For years the Navy’s training exercises took on a scripted character where the outcomes were generally known beforehand and where opposing forces were usually made to lose. Scripted training is not inherently wrong if it is used as a stepping stone to more open-ended and complex exercises. However, such events were very few and far between. As a result most U.S. Navy high-end combat training remained stuck at an extremely basic level that barely scratched the surface of war. As a report from the Naval Studies Board described Navy training, “There is little free play, and exercises are typically scripted with little deviation allowed.”

One of the most important methods of making exercises realistic is facing off against opponents that can win. Going up against a thinking and capable adversary creates a level of challenge that simple target practice cannot approach. Red teams and opposing forces can be highly specialized units that incorporate key intelligence insights to make their behavior more like that of a foreign competitor. Opposing forces can also be more simple when using scratch teams where training units can be divided into opposing sides and told to challenge each other. Scratch opposition forces are not as realistic as using teams informed by intelligence on competitors, but scratch teams can pose a real challenge because it is still troops competing against troops.

It appears Navy exercising was devoid of opposition forces that stood a chance. In “ An Open Letter to the U.S. Navy from Red ,” Captain Dale Rielage, the intelligence director of U.S. Pacific Fleet, writes from the perspective of an opposing force commander to the U.S. Navy and offers insight into how the Navy minimized challenge in its training by handicapping its Red teams:

“Your opposing forces often are very good, but you have trained them to know their place…our experience is that they have learned to self-regulate their aggressiveness, knowing what senior Blue and White cell members will accept. As one opposing force member recently told us during a ‘high-end’ training event, their implied tasking included not annoying the senior flag officer participating in the event. They knew from experience that aggressive Red action and candid debriefs were historically a source of annoyance. They played accordingly.”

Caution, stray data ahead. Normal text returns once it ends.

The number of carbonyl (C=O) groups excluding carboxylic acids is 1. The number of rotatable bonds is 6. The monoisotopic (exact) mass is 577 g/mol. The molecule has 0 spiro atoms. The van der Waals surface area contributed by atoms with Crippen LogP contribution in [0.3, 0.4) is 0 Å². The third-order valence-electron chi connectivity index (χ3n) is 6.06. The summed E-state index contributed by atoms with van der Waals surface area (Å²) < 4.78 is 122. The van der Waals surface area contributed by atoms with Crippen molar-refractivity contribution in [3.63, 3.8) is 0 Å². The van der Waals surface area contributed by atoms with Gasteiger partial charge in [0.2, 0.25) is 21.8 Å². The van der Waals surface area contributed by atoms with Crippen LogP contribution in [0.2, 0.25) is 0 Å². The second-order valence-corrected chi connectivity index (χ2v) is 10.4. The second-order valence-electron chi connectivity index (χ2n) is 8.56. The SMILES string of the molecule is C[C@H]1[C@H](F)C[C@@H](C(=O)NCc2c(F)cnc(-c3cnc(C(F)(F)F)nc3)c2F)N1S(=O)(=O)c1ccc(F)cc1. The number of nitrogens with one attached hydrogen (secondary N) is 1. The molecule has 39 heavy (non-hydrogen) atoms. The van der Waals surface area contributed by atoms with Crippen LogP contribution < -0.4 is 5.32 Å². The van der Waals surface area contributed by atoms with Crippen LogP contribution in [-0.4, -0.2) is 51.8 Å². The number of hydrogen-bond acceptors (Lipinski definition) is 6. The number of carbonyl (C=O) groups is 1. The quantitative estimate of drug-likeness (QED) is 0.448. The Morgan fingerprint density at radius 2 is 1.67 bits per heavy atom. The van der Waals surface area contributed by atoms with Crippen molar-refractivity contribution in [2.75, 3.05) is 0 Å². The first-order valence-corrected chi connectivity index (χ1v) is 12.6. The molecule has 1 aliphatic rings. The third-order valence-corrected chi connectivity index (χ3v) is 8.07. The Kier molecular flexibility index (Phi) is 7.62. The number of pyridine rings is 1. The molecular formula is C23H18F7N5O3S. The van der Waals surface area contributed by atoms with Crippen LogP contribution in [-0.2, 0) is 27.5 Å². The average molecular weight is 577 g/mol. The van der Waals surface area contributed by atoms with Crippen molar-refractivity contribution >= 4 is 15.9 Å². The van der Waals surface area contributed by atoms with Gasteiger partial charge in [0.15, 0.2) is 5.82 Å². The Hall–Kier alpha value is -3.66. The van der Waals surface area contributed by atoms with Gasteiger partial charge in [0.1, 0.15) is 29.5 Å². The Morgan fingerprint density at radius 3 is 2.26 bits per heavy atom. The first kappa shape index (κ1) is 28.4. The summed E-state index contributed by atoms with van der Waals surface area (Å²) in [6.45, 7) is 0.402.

Rielage invoked the infamous Millennium Challenge exercise. This exercise was a massive warfighting experiment that became a controversy after the opposing force commander Lt. Gen Paul van Riper quit in protest. Riper at first inflicted devastating losses on the Blue team through unconventional means, but subsequent rounds cemented parameters that forced Red to lose. According to Rielage, “The entire event generally is remembered as an example of what not to do…The reality is that we repeat this experience on a smaller scale multiple times each year.”

Rielage then goes on to suggest the problem is extremely pervasive and longstanding:

“You talk about accepting failure as a way to learn, but refuse to fail. It is instructive to ask a room of senior officers the last time they played in—or even heard of—a game or exercise where Red won.”

If the Red teams of Navy exercising are so constrained they rarely ever win then what are they being used for? Admiral Scott Swift, recent commander of U.S. Pacific Fleet, gives a clue in “ A Fleet Must be Able to Fight .” Swift points out that “Our warfighting culture focuses on kill ratio—the number of enemy losses we can inflict for every loss we take.” However, Navy exercising usually results in extremely favorable tradeoffs. Swift argued that the Navy’s “reliance on high kill ratios” causes it to focus on “exquisite engagements,” or “firing from a position of minimum uncertainty and maximum probability of success (emphasis added).” Swift concludes that in high-end operations “it is not possible to generate the number of exquisite engagements necessary to achieve victory.”